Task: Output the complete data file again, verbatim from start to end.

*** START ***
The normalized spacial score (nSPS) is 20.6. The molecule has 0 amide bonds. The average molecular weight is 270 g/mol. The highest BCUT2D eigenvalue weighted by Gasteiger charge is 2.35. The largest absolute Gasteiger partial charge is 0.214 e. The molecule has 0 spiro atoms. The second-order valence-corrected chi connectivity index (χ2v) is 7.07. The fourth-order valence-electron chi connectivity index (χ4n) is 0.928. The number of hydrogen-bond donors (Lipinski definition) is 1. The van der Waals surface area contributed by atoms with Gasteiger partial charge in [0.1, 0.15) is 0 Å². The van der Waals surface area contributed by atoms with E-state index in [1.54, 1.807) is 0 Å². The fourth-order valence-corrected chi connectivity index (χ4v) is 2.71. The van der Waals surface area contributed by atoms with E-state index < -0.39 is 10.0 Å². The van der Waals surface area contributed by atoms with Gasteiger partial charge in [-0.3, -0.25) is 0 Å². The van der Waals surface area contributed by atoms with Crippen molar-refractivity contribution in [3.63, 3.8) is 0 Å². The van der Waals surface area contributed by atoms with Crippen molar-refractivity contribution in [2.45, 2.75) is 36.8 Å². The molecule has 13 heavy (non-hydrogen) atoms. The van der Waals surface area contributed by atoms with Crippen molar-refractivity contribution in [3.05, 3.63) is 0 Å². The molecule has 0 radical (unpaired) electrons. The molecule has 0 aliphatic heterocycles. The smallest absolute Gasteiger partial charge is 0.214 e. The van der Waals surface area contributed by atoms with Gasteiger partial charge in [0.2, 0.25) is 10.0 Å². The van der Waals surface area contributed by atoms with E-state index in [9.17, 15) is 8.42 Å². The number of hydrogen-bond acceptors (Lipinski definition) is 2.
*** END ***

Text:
The normalized spacial score (nSPS) is 20.6. The molecule has 0 amide bonds. The average molecular weight is 270 g/mol. The highest BCUT2D eigenvalue weighted by Gasteiger charge is 2.35. The largest absolute Gasteiger partial charge is 0.214 e. The molecule has 0 spiro atoms. The second-order valence-corrected chi connectivity index (χ2v) is 7.07. The fourth-order valence-electron chi connectivity index (χ4n) is 0.928. The number of hydrogen-bond donors (Lipinski definition) is 1. The van der Waals surface area contributed by atoms with Gasteiger partial charge in [0.1, 0.15) is 0 Å². The van der Waals surface area contributed by atoms with E-state index in [1.54, 1.807) is 0 Å². The fourth-order valence-corrected chi connectivity index (χ4v) is 2.71. The van der Waals surface area contributed by atoms with E-state index < -0.39 is 10.0 Å². The van der Waals surface area contributed by atoms with Gasteiger partial charge in [-0.3, -0.25) is 0 Å². The van der Waals surface area contributed by atoms with Crippen molar-refractivity contribution in [3.63, 3.8) is 0 Å². The van der Waals surface area contributed by atoms with Crippen molar-refractivity contribution in [2.45, 2.75) is 36.8 Å². The molecule has 13 heavy (non-hydrogen) atoms. The van der Waals surface area contributed by atoms with Crippen molar-refractivity contribution in [3.05, 3.63) is 0 Å². The molecule has 0 radical (unpaired) electrons. The molecule has 0 aliphatic heterocycles. The smallest absolute Gasteiger partial charge is 0.214 e. The van der Waals surface area contributed by atoms with Gasteiger partial charge in [0.2, 0.25) is 10.0 Å². The van der Waals surface area contributed by atoms with E-state index in [9.17, 15) is 8.42 Å². The number of hydrogen-bond acceptors (Lipinski definition) is 2.